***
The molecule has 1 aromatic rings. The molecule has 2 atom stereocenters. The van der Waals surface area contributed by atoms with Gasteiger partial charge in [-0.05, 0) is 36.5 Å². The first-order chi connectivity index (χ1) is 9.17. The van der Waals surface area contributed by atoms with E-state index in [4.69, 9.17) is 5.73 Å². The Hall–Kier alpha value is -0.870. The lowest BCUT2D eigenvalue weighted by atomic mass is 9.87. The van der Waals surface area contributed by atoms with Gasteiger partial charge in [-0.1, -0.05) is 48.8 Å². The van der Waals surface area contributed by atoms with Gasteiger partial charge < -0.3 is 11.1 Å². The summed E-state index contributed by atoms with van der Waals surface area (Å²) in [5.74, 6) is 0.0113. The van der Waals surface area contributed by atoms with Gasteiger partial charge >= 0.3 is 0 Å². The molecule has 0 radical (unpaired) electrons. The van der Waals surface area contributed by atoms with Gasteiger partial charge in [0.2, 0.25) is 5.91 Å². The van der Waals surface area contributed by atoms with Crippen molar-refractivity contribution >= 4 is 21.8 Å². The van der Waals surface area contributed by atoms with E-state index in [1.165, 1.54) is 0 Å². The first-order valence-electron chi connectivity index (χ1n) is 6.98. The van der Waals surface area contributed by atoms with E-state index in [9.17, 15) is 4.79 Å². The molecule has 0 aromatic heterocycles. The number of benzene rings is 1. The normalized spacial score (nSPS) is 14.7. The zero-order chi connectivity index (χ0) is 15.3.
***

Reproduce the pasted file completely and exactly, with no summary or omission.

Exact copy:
The molecule has 1 aromatic rings. The molecule has 2 atom stereocenters. The van der Waals surface area contributed by atoms with Gasteiger partial charge in [-0.05, 0) is 36.5 Å². The first-order chi connectivity index (χ1) is 9.17. The van der Waals surface area contributed by atoms with E-state index in [4.69, 9.17) is 5.73 Å². The Hall–Kier alpha value is -0.870. The lowest BCUT2D eigenvalue weighted by atomic mass is 9.87. The van der Waals surface area contributed by atoms with Gasteiger partial charge in [-0.1, -0.05) is 48.8 Å². The van der Waals surface area contributed by atoms with Gasteiger partial charge < -0.3 is 11.1 Å². The summed E-state index contributed by atoms with van der Waals surface area (Å²) in [5.74, 6) is 0.0113. The van der Waals surface area contributed by atoms with Gasteiger partial charge >= 0.3 is 0 Å². The molecule has 0 radical (unpaired) electrons. The van der Waals surface area contributed by atoms with Gasteiger partial charge in [0.2, 0.25) is 5.91 Å². The van der Waals surface area contributed by atoms with Crippen molar-refractivity contribution >= 4 is 21.8 Å². The van der Waals surface area contributed by atoms with E-state index in [1.165, 1.54) is 0 Å². The first-order valence-electron chi connectivity index (χ1n) is 6.98. The van der Waals surface area contributed by atoms with E-state index in [9.17, 15) is 4.79 Å². The molecule has 0 aromatic heterocycles. The number of benzene rings is 1. The normalized spacial score (nSPS) is 14.7. The zero-order chi connectivity index (χ0) is 15.3.